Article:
On the first of every month, Eduardo, a graphic designer, walks the three blocks from his Astoria apartment building and drops his rent check for $2,100/month into his landlord’s mailbox. But on April 1, there was no check.
Work has dried up, and a new roommate who was set to move into Eduardo’s two-bedroom apartment pushed back his plans. That left him with an impossible choice: pay his rent now and drain his bank account, or take advantage of the statewide eviction moratorium by holding on to what he has and cobble together back rent later. After days of internal debate and back and forth with his landlord, he decided to hold off on paying his rent.
“Things were tight to begin with, so now it’s literally, do I pay rent or do I have money to live?” says Eduardo, who asked that his last name be withheld. “I don’t have family who can help. I don’t know when I’ll see unemployment money. So right now, I’m doing what I have to. It makes me extremely nervous, but I don’t know what else to do.”
Situations like Eduardo’s are playing out across New York as the COVID-19 pandemic continues to hammer at the state’s economy. More than 366,000 people filed for unemployment in the week of March 22, compared to some 15,800 at the same time the year prior, according to data from New York’s Department of Labor (DOL).
Some relief is on the way in the form of a one-time $1,200 check for those earning under $75,000 through the federal CARES Act, but those checks aren’t expected to roll out until April 17 at the earliest. And with many New Yorkers paying upwards of $3,000/month for a market-rate apartment, that payment won’t cover rent.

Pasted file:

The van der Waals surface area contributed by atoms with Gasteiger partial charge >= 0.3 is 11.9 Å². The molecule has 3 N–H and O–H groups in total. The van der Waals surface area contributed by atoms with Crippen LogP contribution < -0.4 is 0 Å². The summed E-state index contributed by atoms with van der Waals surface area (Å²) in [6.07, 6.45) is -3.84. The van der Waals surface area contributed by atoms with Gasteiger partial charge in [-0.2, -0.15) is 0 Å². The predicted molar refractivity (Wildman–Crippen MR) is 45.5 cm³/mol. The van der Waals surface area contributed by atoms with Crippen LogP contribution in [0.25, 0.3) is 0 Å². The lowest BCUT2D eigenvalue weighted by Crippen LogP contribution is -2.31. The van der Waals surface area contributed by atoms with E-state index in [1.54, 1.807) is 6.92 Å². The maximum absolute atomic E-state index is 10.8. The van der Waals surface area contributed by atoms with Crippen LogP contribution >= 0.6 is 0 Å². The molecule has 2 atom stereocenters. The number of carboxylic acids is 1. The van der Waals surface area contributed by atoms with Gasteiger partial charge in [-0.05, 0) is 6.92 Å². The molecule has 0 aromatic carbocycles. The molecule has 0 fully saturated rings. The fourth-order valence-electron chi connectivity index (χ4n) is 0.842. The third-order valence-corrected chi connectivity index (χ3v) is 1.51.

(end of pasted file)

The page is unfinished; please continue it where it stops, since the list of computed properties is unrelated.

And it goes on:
The economic uncertainty means hard decisions about rents are being made across the five boroughs. Several tenants who spoke to Curbed say they are attempting to negotiate deals with their landlords, digging into their savings accounts, or borrowing money from friends. Others are strategically withholding rent to stretch out the rapidly shrinking balance of their bank accounts, or not paying because they simply do not have the money.
Jeanie, a freelance stylist, initially paused automatic payments to the management company of the Highbridge building where she rents a one and a half bedroom apartment for $1,800/month. After joining an informational Zoom call hosted by the Freelancers Union, she had a change of heart and paid her rent, terrified that withholding would snowball into insurmountable debt.